Who's running the Army's computers?

ITworld.com |  Career

The downsides? Some are obvious: you eat institutional food, get up at dawn, and
there are no casual Fridays. Uncle Sam frowns on facial piercings and likes short
haircuts. What's more, you won't make nearly as much money as you would in the private
sector.
The pay obviously isn't in the same league as Silicon Valley, with new recruits
starting out at $1,000 to $1,200 a month, plus room, board, and benefits, depending on
what sort of education you walk in with. The benefits, which may take the form of sign-
up bonuses or free education, can be substantial, however, although how much you get
will depend on how long you sign up for. A two-year stint (which is a minimum
requirement) will net you less goodies and opportunities; if you sign up for four
years, you'll be the beneficiary of much more largesse from Uncle Sam. With the cost of
a vendor-specific certification sometimes exceeding $10,000 and the cost of a full-term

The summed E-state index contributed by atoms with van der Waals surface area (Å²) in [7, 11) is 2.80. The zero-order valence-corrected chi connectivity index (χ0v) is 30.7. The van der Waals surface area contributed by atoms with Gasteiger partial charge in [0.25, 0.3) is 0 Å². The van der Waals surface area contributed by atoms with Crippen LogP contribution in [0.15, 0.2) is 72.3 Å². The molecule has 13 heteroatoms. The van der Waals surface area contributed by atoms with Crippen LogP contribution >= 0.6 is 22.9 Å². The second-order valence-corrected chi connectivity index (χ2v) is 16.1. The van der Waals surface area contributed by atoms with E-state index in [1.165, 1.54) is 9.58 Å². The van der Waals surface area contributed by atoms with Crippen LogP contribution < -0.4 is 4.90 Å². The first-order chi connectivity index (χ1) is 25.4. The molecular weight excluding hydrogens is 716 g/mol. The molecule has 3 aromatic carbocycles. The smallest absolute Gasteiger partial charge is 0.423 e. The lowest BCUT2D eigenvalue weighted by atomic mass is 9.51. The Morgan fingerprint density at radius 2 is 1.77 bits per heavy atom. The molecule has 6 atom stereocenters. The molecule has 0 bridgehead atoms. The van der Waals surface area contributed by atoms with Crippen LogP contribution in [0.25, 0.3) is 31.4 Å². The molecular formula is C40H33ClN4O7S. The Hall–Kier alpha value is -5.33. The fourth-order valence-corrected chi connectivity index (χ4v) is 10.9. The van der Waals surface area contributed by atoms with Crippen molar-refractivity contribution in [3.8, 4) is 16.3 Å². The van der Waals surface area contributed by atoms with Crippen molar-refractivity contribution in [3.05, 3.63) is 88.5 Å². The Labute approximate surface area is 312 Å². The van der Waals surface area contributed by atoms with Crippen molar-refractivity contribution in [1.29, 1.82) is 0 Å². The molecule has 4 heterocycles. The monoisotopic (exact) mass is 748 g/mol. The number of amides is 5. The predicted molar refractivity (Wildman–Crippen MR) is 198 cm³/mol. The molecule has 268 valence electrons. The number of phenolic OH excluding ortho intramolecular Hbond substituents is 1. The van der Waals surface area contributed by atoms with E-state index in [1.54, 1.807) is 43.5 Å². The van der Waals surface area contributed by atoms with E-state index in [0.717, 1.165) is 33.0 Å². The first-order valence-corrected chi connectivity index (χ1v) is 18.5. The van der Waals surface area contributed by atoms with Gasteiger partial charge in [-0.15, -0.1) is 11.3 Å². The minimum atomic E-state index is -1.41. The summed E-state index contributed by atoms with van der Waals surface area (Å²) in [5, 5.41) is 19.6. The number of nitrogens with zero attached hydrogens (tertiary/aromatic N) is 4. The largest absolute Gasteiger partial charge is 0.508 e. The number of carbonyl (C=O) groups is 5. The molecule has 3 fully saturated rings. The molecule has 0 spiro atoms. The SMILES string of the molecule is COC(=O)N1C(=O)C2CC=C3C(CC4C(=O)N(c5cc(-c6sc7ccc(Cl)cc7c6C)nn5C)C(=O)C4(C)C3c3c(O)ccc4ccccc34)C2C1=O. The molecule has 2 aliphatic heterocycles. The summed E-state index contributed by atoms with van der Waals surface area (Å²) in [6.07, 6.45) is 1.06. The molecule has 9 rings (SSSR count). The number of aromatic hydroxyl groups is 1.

college degree going through the roof, free education courtesy of the US government can
definitely make it worthwhile.

The high-tech Army

Knowing how to point a gun and shoot it isn't enough any more. Caldera says that the
Army has become as high-tech as private industry. "We're trying to leverage technology
to change war the same way that computer technology is changing every other part of our
society. We believe our soldiers should have a technological advantage on the
battlefield."

For example, today a soldier can whisper into a lapel pin and report his position to
home base. He can take a picture of an enemy encampment through his rifle site, and can
use wireless technology to email it back to headquarters. Modern soldiers have to
understand that technology, and the Army needs people to design, maintain, and operate
that technology.

If you're worried that you'll sign up to be a computer operator and end up peeling
potatoes in Siberia, rest easy. Your path is laid out ahead of time, and yes, you do
get to tell them what you want to do -- and there are plenty of high-tech jobs
available. Nearly 20 percent of the overall force, both officer and enlisted, are
involved in high-tech/IT jobs -- which means that out of an active force of 480,000,
the Army has over 90,000 high-tech and IT positions.

The training

"The choice is theirs," Secretary Caldera says, "whether they want to work on a
technical certification or whether they want to work on a degree granting program."

Training has become very popular with recruits. Although the Army offers a host of
different sorts of sign-up bonuses, Caldera said that 90 percent of soldiers request
training rather than a cash bonus.

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